A Post, A Bounce, A Call . . .
For 50 minutes of hockey, the Bluejackets did everything I indicated they should do in my game preview — they checked, they kept the New Jersey forwards at the perimeters, possessed the puck in the offensive zone, stayed out of the box, and got timely saves from Mason. It was a chess match, with most of the game played against the boards and in the neutral zone. While the Devils had the better of the first few shifts of the game, the balance of power shifted to the CBJ side and pretty much stayed there. The CBJ goal was a beautiful setup from Huselius to Malhotra, who made a perfect 5 hole shot.
First, Tyutin fires a laser from the point that rockets off the right post. That would have been a 2 -0 lead, and the fabric of the game would have changed. Then, with 10:00 minutes left in the third, Dorsett takes a dumb tripping penalty in the neutral zone. The faceoff is won by Malhotra, who feeds it right to Umberger. Umberger moves to clear, and whiffs. Actually, it would have been better had he whiffed. Instead, he catches just enough of the puck to send it bouncing meekly into the left slot, where Zajac fires it past a helpless Mason, just 6 seconds into the power play.
Finally, we come to the call, which will consume most of the conversation until the Vancouver game on Sunday. With just under 9:00 left, the puck is being battled over by Tyutin, Clarkson, Methot and Madden. Clarkson takes Tyutin down, then falls on top of him. No call. Clarkson gets up, takes the puck around the net, to Mason’s right side, to try a wraparound. Mason gets over to the post and stops the shot. Koharski (the only referree at this point) is perched on goal line next to the boards at the opposite side. He starts skating along the goal line, looking as if he is looking for the puck. Although most fans think Mason has the puck frozen, it is actually between his legs. Methot at this point is tangled up with Clarkson, causing the near post to tip. Koharski has angled back below the goal line, still apparently looking for the puck. Tyutin is in front, Mason is sliding over, the puck still between his legs. Madden comes around from the opposite post and makes contact with the puck, then knocks the far post off. Koharski is looking at the puck the entire time, and signals goal. Toronto finds the video inconclusive, and the rest is history.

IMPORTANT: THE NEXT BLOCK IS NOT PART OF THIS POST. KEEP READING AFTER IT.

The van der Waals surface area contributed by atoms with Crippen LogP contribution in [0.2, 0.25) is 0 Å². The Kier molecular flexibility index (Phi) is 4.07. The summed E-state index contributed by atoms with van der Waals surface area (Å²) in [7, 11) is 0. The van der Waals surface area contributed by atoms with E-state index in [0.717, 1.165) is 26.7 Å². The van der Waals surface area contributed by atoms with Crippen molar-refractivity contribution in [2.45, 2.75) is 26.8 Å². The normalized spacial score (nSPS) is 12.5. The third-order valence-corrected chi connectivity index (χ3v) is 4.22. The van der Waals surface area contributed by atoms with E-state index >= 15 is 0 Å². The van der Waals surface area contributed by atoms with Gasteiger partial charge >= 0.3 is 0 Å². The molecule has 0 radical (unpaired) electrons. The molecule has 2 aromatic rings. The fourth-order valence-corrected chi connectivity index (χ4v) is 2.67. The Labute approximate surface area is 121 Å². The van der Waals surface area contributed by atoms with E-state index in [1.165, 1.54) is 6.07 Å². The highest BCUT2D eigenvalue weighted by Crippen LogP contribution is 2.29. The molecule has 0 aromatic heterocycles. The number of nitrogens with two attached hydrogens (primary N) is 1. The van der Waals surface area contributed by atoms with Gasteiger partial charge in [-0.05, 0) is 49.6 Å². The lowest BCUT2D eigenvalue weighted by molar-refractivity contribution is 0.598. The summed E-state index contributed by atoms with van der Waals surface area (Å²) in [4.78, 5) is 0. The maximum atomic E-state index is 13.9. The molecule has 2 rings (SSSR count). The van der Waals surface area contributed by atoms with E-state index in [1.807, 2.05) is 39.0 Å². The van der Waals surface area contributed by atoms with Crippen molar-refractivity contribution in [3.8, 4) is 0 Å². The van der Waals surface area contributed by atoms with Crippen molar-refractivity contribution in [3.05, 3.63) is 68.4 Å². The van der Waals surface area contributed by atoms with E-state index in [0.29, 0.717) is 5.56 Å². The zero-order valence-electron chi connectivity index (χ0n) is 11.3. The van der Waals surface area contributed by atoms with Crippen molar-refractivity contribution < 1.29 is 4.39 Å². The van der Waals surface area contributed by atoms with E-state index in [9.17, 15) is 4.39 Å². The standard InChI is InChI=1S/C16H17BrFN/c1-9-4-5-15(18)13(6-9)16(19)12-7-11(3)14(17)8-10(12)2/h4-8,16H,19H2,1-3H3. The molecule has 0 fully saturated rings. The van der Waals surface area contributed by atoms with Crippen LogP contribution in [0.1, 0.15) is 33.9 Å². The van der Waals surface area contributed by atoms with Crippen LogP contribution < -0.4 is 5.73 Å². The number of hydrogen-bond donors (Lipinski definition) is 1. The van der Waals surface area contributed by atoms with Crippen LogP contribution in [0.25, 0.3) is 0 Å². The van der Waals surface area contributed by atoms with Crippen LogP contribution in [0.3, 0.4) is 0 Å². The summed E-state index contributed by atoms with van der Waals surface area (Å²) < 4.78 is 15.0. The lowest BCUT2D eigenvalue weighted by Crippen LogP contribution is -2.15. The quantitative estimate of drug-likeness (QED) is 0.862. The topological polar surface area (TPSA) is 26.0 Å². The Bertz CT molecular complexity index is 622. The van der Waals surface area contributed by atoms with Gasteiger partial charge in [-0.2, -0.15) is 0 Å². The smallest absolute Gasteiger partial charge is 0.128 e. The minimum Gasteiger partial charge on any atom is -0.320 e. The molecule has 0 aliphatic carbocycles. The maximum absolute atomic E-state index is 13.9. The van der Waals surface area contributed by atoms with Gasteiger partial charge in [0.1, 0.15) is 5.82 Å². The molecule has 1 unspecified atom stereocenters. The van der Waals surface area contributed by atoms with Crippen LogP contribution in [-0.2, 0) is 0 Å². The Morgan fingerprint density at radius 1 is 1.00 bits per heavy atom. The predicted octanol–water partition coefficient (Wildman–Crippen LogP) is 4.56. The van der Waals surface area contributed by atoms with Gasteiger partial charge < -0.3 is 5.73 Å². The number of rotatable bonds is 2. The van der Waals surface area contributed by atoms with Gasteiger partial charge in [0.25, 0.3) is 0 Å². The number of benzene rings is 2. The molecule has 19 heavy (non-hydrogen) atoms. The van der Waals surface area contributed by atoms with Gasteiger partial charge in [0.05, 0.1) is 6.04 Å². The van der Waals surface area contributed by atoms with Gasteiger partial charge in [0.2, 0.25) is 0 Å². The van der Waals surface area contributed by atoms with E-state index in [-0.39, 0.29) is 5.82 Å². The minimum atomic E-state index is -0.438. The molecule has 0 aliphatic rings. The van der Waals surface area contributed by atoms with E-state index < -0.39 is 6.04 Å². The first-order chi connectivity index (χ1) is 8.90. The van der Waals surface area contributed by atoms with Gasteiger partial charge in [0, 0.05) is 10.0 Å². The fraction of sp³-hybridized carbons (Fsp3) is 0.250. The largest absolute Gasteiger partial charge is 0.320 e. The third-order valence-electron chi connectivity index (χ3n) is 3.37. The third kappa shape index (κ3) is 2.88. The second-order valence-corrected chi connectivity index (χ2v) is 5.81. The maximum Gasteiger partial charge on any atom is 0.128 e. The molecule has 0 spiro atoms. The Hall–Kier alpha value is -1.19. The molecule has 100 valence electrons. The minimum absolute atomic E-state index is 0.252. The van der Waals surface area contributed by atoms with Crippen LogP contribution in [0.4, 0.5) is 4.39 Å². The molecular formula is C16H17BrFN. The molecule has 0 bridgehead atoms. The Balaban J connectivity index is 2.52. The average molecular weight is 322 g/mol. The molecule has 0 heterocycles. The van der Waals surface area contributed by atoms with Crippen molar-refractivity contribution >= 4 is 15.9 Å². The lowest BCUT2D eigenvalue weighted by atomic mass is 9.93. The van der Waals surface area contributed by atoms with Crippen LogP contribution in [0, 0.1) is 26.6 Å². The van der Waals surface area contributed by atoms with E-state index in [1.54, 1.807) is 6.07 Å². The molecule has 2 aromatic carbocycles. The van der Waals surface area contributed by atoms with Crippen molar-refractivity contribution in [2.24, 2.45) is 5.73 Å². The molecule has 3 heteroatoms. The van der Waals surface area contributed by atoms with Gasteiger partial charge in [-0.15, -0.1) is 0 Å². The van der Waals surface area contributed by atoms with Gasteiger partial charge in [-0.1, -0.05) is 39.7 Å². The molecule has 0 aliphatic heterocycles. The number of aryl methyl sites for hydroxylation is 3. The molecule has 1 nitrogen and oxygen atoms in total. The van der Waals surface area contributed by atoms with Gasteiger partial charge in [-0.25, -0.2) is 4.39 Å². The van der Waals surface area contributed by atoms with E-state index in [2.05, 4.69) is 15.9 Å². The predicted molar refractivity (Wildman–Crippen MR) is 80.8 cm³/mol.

First, let me reiterate my position that the rules governing review by Toronto need to be changed, made uniform and be applied evenly. However, that was not really at issue here. What was at issue was the fact that Koharski was alone. Toronto should have expanded review responsibilities when that happens, as a single referee cannot have his eyes everywhere. However, from the overhead and other angles I have reveiwed (and I just spend 40 minutes doing it), here is what I see:
1. Clarkson took down Tyutin, then laid on top of him. Koharski was below the goal line at this point, staring straight at the play. No excuse for not calling holding or interference – take your pick.